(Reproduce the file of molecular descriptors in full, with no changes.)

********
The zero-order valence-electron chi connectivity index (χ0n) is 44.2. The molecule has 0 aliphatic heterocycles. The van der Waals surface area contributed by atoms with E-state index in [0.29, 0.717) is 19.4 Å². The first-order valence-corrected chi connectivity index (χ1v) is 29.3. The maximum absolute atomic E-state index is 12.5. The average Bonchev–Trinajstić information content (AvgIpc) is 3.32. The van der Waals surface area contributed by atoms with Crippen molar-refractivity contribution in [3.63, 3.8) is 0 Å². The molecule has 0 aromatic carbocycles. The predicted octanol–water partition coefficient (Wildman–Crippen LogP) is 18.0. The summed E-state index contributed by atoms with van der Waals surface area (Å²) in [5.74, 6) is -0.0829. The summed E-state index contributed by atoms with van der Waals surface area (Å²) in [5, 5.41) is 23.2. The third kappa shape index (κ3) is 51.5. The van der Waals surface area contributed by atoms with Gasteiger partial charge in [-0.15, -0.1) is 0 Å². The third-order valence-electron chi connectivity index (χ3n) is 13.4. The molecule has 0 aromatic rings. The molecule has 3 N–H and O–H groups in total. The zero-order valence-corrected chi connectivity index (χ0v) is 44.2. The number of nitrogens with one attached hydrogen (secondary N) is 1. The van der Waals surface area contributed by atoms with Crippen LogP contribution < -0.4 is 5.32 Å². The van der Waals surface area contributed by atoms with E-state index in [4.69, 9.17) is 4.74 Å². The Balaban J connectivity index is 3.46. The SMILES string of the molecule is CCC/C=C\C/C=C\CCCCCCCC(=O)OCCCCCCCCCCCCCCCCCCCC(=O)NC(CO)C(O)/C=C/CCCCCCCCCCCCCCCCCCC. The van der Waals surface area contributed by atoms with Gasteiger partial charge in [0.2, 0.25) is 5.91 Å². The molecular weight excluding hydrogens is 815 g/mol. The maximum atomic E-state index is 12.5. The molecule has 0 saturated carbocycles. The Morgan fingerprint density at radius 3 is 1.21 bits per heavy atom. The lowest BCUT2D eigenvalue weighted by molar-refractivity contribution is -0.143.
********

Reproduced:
The zero-order valence-electron chi connectivity index (χ0n) is 44.2. The molecule has 0 aliphatic heterocycles. The van der Waals surface area contributed by atoms with E-state index in [0.29, 0.717) is 19.4 Å². The first-order valence-corrected chi connectivity index (χ1v) is 29.3. The maximum absolute atomic E-state index is 12.5. The average Bonchev–Trinajstić information content (AvgIpc) is 3.32. The van der Waals surface area contributed by atoms with Crippen molar-refractivity contribution in [3.63, 3.8) is 0 Å². The molecule has 0 aromatic carbocycles. The predicted octanol–water partition coefficient (Wildman–Crippen LogP) is 18.0. The summed E-state index contributed by atoms with van der Waals surface area (Å²) in [5.74, 6) is -0.0829. The summed E-state index contributed by atoms with van der Waals surface area (Å²) in [5, 5.41) is 23.2. The third kappa shape index (κ3) is 51.5. The van der Waals surface area contributed by atoms with Gasteiger partial charge in [-0.15, -0.1) is 0 Å². The third-order valence-electron chi connectivity index (χ3n) is 13.4. The molecule has 0 aromatic rings. The molecule has 3 N–H and O–H groups in total. The zero-order valence-corrected chi connectivity index (χ0v) is 44.2. The number of nitrogens with one attached hydrogen (secondary N) is 1. The van der Waals surface area contributed by atoms with Crippen LogP contribution < -0.4 is 5.32 Å². The van der Waals surface area contributed by atoms with E-state index in [4.69, 9.17) is 4.74 Å². The Balaban J connectivity index is 3.46. The SMILES string of the molecule is CCC/C=C\C/C=C\CCCCCCCC(=O)OCCCCCCCCCCCCCCCCCCCC(=O)NC(CO)C(O)/C=C/CCCCCCCCCCCCCCCCCCC. The van der Waals surface area contributed by atoms with Gasteiger partial charge in [0.2, 0.25) is 5.91 Å². The molecular weight excluding hydrogens is 815 g/mol. The maximum atomic E-state index is 12.5. The molecule has 0 saturated carbocycles. The Morgan fingerprint density at radius 3 is 1.21 bits per heavy atom. The lowest BCUT2D eigenvalue weighted by molar-refractivity contribution is -0.143.